White chalk ink rolled out on the left. On the right is a piece of textured cardstock that I want to tone down to make more subtle.

 

What a similar piece of cardstock looks like after rolling with off-white chalk ink.

6. Allow the chalk or pigment ink to dry thoroughly. Chalk and pigment inks take longer to dry than dye-based inks. To speed up the drying, you can use a heat tool or iron the sheets of cardstock between two sheets of clean scrap paper.

7. Chalk ink can cause interesting effects when used in conjunction with other inks. Often it causes a blurring effect if you stamp over it, especially if the chalk ink is not completely dry. Sometimes this blurring effect can be exploited in a design to good effect but in this case I don’t want my next layer to be blurred. To prevent this, paint the inked cardstock with a layer of matte medium and allow to dry.

8. Take a piece of 11″ x 8.5″ piece of cardstock that is a different color and cut it in half lengthwise. Fold one of these pieces in half and make the fold crisp with a bone folder. You’ll end up with a card that is 4.25″ x 5.5″ when folded to use as a base.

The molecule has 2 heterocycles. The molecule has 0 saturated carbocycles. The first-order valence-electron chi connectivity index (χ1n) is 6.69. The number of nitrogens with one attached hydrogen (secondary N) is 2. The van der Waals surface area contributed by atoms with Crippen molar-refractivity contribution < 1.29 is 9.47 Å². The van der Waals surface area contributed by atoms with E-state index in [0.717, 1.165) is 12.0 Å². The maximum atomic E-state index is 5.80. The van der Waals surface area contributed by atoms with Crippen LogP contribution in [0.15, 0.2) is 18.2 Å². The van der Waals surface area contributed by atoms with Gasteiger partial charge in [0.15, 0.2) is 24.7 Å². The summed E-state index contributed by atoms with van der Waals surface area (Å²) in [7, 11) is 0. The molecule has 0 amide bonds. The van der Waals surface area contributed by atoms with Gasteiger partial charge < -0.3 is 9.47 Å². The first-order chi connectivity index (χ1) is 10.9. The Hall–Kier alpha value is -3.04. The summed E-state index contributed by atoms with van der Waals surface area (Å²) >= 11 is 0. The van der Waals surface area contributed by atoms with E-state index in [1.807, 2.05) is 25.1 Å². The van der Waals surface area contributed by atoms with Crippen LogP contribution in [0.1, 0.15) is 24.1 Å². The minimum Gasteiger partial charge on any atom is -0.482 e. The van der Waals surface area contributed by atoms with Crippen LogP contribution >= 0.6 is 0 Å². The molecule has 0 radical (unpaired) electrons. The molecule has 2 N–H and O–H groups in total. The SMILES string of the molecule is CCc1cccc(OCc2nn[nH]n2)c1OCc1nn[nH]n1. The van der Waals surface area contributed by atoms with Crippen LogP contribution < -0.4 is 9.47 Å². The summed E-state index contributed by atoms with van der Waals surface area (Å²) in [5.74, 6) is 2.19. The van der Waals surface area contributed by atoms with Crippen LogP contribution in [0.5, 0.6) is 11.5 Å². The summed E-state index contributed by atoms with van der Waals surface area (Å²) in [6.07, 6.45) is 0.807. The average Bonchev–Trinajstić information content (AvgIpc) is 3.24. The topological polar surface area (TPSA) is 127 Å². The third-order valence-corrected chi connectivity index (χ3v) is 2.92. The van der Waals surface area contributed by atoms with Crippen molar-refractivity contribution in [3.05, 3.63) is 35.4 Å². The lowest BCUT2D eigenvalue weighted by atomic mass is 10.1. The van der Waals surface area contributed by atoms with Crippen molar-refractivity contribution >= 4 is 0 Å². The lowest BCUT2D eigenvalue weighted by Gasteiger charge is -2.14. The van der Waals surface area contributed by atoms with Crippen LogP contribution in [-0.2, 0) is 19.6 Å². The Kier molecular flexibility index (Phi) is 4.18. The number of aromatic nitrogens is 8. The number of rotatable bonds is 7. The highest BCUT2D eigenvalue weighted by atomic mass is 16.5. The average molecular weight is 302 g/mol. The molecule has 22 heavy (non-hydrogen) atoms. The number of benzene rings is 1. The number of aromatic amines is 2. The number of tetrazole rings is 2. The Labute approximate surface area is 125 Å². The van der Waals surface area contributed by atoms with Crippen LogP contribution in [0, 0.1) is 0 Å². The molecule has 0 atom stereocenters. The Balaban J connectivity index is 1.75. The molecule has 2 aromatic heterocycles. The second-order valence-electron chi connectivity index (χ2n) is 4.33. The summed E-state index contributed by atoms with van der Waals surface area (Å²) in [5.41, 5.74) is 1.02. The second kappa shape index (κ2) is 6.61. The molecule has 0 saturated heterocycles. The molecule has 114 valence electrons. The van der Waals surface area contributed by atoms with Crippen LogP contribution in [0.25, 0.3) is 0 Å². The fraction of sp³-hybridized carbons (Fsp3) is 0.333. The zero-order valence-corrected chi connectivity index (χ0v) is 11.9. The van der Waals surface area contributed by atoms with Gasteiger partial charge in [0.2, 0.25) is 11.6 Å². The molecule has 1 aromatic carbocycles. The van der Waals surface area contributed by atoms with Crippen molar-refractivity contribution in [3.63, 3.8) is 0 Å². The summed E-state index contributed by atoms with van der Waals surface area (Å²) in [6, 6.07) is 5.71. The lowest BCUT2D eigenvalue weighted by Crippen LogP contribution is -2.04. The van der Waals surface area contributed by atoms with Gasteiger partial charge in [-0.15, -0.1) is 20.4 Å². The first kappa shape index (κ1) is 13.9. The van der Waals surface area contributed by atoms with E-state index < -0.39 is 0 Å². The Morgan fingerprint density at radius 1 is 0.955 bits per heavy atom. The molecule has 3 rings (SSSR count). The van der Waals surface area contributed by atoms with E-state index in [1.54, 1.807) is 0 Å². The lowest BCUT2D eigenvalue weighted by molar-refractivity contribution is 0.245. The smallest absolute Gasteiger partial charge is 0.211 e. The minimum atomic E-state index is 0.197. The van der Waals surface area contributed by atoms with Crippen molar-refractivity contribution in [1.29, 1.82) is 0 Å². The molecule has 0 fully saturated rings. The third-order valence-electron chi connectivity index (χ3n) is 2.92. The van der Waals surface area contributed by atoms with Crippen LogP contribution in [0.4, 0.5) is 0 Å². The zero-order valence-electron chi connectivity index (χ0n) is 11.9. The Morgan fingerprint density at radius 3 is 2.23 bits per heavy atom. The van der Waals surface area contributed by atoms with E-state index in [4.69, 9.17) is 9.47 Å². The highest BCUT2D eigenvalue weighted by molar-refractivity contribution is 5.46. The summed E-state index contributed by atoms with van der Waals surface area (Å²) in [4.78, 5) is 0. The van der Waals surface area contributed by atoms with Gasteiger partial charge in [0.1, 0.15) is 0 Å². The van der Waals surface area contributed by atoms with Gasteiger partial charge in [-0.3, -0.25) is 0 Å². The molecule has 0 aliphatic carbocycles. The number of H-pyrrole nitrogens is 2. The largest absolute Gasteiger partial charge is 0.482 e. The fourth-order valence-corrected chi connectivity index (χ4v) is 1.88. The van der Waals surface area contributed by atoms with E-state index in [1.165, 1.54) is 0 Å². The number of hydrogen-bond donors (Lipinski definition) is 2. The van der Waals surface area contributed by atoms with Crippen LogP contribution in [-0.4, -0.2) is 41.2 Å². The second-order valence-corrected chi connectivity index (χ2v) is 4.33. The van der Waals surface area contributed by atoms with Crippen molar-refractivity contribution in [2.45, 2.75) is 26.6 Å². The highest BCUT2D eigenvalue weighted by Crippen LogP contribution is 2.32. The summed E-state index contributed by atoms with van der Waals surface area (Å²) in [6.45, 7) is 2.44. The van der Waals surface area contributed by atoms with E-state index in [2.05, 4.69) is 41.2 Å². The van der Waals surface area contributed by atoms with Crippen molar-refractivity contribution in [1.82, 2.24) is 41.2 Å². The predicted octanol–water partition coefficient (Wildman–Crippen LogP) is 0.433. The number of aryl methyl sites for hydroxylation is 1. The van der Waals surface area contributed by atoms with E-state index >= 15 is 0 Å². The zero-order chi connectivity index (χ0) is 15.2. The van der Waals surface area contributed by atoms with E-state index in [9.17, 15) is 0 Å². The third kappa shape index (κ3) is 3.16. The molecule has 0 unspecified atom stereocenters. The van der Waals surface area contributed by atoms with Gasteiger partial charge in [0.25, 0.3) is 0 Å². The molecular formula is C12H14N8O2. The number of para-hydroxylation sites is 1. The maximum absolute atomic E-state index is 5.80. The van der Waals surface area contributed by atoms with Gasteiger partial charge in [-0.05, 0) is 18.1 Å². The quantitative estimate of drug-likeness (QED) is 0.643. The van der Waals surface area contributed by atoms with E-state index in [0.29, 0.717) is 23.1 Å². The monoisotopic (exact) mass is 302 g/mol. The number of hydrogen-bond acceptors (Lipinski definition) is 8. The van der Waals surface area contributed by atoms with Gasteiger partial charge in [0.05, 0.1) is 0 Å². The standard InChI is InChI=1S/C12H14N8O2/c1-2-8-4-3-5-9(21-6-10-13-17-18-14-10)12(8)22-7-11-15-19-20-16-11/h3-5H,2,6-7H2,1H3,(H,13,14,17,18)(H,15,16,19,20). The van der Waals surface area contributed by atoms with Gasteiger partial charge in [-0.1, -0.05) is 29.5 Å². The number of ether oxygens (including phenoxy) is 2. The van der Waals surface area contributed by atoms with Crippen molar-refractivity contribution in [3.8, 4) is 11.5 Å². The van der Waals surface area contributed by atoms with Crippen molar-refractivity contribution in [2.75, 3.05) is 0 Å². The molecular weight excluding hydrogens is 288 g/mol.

9. Cut out a piece of 4″ x 5.25″ paper to use as border around your center piece. Center it on the card base and glue down with a glue stick.

10. Cut out a 3.75″ x 5″ section out of your printed cardstock to use as the center front of your greeting card.

Three parts for each card – a folded base piece which is the body of the card, a border piece and a center piece.

 

These pieces are stacked but not glued yet to see how they look and check if the colors work well together.

11. Squirt some gold paint onto an old food container lid and dip the side of the rectangular eraser in the paint. Use the side of the eraser to stamp a border on three sides of the center 3.75″ x 5″ section. The gold edges will become the top and side edges of the center part of the card.